5. Florida State (8-4) – It wasn’t pretty, but the Seminoles knocked off Florida to finish the regular season with an 8-4 record. The victory over the Gators gave Florida State the Sunshine State title, thanks to an earlier 23-19 win over Miami. Improving the offense is going to be a top priority for coach Jimbo Fisher during the bowl practices. The Seminoles managed only 100 yards against Florida and scored only 13 points in the loss to Virginia in Week 12. With the young talent returning next season, Florida State could begin in many preseason top-10 lists. But there’s one more game to play this year, likely in the Champs Sports Bowl against Notre Dame or Chick-fil-A Bowl against Auburn.
6. North Carolina (7-5) – An interesting regular season in Chapel Hill finished with a 37-21 victory over Duke. After the firing of Butch Davis, there was a lot of uncertainty surrounding which direction this team would go. However, interim coach Everett Withers led the team to a 7-5 record and a solid bowl appearance. One of the big reasons for North Carolina’s success this season was the play of running back Giovani Bernard. The redshirt freshman finished the regular season with 1,219 yards and 13 rushing scores. Quarterback Bryn Renner also had a solid season, throwing 23 touchdowns and 2,768 yards. Withers may not be back in Chapel Hill next season, but he did a respectable job as the team’s head coach in this year.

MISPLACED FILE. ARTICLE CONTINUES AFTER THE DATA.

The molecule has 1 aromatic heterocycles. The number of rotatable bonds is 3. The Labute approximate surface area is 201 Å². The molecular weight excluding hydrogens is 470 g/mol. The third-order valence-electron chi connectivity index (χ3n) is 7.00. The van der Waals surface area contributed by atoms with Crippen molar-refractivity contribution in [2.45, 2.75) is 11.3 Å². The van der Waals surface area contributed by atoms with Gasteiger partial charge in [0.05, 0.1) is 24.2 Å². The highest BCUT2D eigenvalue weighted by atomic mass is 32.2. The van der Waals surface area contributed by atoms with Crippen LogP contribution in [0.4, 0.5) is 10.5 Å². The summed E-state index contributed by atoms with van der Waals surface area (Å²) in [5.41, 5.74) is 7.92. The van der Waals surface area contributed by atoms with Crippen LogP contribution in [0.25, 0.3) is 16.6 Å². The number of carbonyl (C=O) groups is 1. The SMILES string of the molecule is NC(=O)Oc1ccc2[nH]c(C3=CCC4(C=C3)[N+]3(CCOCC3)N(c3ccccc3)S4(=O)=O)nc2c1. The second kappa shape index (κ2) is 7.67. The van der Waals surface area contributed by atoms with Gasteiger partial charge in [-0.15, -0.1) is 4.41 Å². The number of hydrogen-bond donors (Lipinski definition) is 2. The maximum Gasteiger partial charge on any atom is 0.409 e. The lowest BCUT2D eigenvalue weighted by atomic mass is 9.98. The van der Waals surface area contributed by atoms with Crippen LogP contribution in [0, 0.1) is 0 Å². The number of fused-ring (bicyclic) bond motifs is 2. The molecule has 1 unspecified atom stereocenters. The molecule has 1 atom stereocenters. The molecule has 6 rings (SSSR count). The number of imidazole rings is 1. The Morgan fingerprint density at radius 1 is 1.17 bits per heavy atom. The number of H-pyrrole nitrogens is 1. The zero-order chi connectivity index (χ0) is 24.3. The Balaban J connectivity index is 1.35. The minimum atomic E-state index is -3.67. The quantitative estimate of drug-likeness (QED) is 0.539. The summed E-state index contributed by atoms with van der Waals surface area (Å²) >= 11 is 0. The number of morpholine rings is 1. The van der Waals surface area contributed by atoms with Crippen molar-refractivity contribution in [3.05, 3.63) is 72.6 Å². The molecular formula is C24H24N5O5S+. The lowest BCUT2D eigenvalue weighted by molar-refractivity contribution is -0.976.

7. Miami (6-6) – Thanks to a bowl ban, the Hurricanes finished their season with a 24-17 loss to Boston College. Miami outgained the Eagles 367 to 349, but committed four costly turnovers. Quarterback Jacory Harris was largely responsible for those mistakes, as he tossed a season-high four interceptions. Running back Lamar Miller posted 114 yards and one touchdown on 12 carries, which could be his final performance in a Miami uniform. Miller is expected to consider entering the NFL Draft, which would be a big loss for the Hurricanes and their hopes to win the ACC in 2012. Coach Al Golden has been the source of speculation over the last few weeks and was rumored to be interested in the opening at Penn State. However, Golden received an extension to stay at Miami through the 2020 season.
8. Wake Forest (6-6) – The Demon Deacons closed out the regular season with a disappointing 41-7 loss to Vanderbilt. The defense was pushed around in the trenches by the Commodores’ offensive line, giving up nearly 300 rushing yards (297). Wake Forest’s offense was sluggish, with quarterback Tanner Price throwing for only 157 yards. Although the Demon Deacons finished with four losses in their last five games, they will play in a bowl game for the first time since 2008. And after a 3-9 record last year, Wake Forest has to be pleased with the direction of the program going into bowl practices and 2012 season.